HomeMoviesFilm Review: The Family

Film Review: The Family


Plot: A once powerful crime boss, Giovanni Manzoni (Robert De Niro) and his family have been living in witness protection for years after Giovanni betrays his mob counterparts. Now living in Normandy, France, Giovanni’s eccentric family tries to adapt to their new surroundings as key members of the mob continue to track down Giovanni’s whereabouts.

If there’s one word to describe The Family, it would be…awkward. This was a weird movie to sit through. It starts out okay, but a lot of the family interactions and the film’s shift from comedy to more tense drama in the third act just feels uncomfortable. While it’s entertaining at times, the screenplay and direction is an absolute mess, making the movie sort of unpleasant. What I hated most about this film though was the characterization of the two teenagers, and that’s where we have to begin.

So we have this former mafia family, which include patriarch Giovanni played by De Niro, the mother Maggie played by Michelle Pfeiffer, and the two teenagers, sixteen-year-old daughter Belle (Dianna Agron), and fourteen-year-old son Warren (John D’Leo). The whole crux of the first act is watching every one of these characters act like an unstable mob boss in response to normal everyday situations that don’t go their way. This is all given away in the trailer. With the two kids in high school, you have Warren playing different cliques against each other while he makes a shit load of money. It’s pretty predictable, and what I hate most about this character is they go out of their way to show Warren acting more like he’s thirty than fourteen, and it’s just over the top to the point where he’s a joke. The actor is really laying it on thick. But that’s not even close to what they do with the daughter character.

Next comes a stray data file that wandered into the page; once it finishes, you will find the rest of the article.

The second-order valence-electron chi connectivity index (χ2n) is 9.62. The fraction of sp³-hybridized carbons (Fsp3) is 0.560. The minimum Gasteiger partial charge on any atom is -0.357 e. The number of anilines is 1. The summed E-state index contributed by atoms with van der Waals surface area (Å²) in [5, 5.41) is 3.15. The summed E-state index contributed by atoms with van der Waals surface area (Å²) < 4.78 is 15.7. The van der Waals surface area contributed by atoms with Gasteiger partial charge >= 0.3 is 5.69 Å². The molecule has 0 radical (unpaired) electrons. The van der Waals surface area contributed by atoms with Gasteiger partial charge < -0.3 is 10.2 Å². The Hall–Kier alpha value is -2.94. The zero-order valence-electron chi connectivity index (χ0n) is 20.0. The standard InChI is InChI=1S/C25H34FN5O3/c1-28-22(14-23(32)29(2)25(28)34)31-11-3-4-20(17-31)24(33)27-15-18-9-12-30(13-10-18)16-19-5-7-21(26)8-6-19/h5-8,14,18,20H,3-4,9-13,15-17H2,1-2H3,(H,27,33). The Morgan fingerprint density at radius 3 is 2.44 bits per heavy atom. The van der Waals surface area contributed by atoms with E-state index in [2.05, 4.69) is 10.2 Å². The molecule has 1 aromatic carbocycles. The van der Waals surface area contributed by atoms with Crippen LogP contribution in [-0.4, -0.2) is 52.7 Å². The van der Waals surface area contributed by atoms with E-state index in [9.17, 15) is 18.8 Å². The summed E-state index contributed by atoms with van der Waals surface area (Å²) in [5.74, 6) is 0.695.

Oh my goodness, where do I begin? In watching this movie, I can tell Dianna Agron might have some acting talent, but she is absolutely and utterly atrocious in this film. I don’t blame her though – the writers and director (Luc Besson) are at fault. There’s one scene where some douchebag guy tries to make a move on her, and she beats him senseless. The problem is this is supposed to be funny – Oh, it’s a little sixteen-year-old mafia daughter beating up the guy with a tennis racket, how cute. In some movies this could work, like a Kick-Ass for example. But here, there’s no clever set up, and it just comes off as uncomfortable. But the real offense is the dialogue. The character makes this big speech about treating women right, but the dialogue is so terrible, the delivery is so awkward, that this whole sequence just becomes a complete train wreck. This continues throughout the whole movie. Belle has a crush on this college student, and she acts and delivers lines that belong in a Twilight film, but she does it in this “I’m above the angst and smarter than you” type way making it feel out of place. Everything with this character starts out as comedic, but drifts slowly into full blown drama by the third act. I can’t even begin to describe what a mess this entire character was from beginning to end, and it’s something that basically derails the entire movie.